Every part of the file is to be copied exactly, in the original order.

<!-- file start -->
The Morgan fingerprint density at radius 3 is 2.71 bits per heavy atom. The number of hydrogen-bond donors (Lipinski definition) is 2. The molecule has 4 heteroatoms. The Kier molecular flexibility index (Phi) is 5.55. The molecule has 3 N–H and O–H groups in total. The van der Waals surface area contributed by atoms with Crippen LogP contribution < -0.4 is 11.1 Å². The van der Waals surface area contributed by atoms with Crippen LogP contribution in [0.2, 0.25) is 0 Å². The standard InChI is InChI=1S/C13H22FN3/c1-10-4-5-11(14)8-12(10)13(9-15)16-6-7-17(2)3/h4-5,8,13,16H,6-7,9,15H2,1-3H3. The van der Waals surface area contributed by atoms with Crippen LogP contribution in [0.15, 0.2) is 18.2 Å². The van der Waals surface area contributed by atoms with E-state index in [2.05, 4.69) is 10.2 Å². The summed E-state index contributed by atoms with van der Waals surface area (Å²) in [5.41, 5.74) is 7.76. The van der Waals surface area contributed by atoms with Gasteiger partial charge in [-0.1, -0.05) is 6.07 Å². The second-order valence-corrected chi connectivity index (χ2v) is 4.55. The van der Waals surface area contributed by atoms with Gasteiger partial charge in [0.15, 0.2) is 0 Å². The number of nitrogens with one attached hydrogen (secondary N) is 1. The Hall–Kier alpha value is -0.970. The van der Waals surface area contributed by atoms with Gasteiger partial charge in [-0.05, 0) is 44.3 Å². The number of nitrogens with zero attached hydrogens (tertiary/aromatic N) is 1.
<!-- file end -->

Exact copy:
The Morgan fingerprint density at radius 3 is 2.71 bits per heavy atom. The number of hydrogen-bond donors (Lipinski definition) is 2. The molecule has 4 heteroatoms. The Kier molecular flexibility index (Phi) is 5.55. The molecule has 3 N–H and O–H groups in total. The van der Waals surface area contributed by atoms with Crippen LogP contribution < -0.4 is 11.1 Å². The van der Waals surface area contributed by atoms with Crippen LogP contribution in [0.2, 0.25) is 0 Å². The standard InChI is InChI=1S/C13H22FN3/c1-10-4-5-11(14)8-12(10)13(9-15)16-6-7-17(2)3/h4-5,8,13,16H,6-7,9,15H2,1-3H3. The van der Waals surface area contributed by atoms with Crippen LogP contribution in [0.15, 0.2) is 18.2 Å². The van der Waals surface area contributed by atoms with E-state index in [2.05, 4.69) is 10.2 Å². The summed E-state index contributed by atoms with van der Waals surface area (Å²) in [5.41, 5.74) is 7.76. The van der Waals surface area contributed by atoms with Gasteiger partial charge in [-0.1, -0.05) is 6.07 Å². The second-order valence-corrected chi connectivity index (χ2v) is 4.55. The van der Waals surface area contributed by atoms with Gasteiger partial charge in [0.15, 0.2) is 0 Å². The number of nitrogens with one attached hydrogen (secondary N) is 1. The Hall–Kier alpha value is -0.970. The van der Waals surface area contributed by atoms with Gasteiger partial charge in [-0.05, 0) is 44.3 Å². The number of nitrogens with zero attached hydrogens (tertiary/aromatic N) is 1.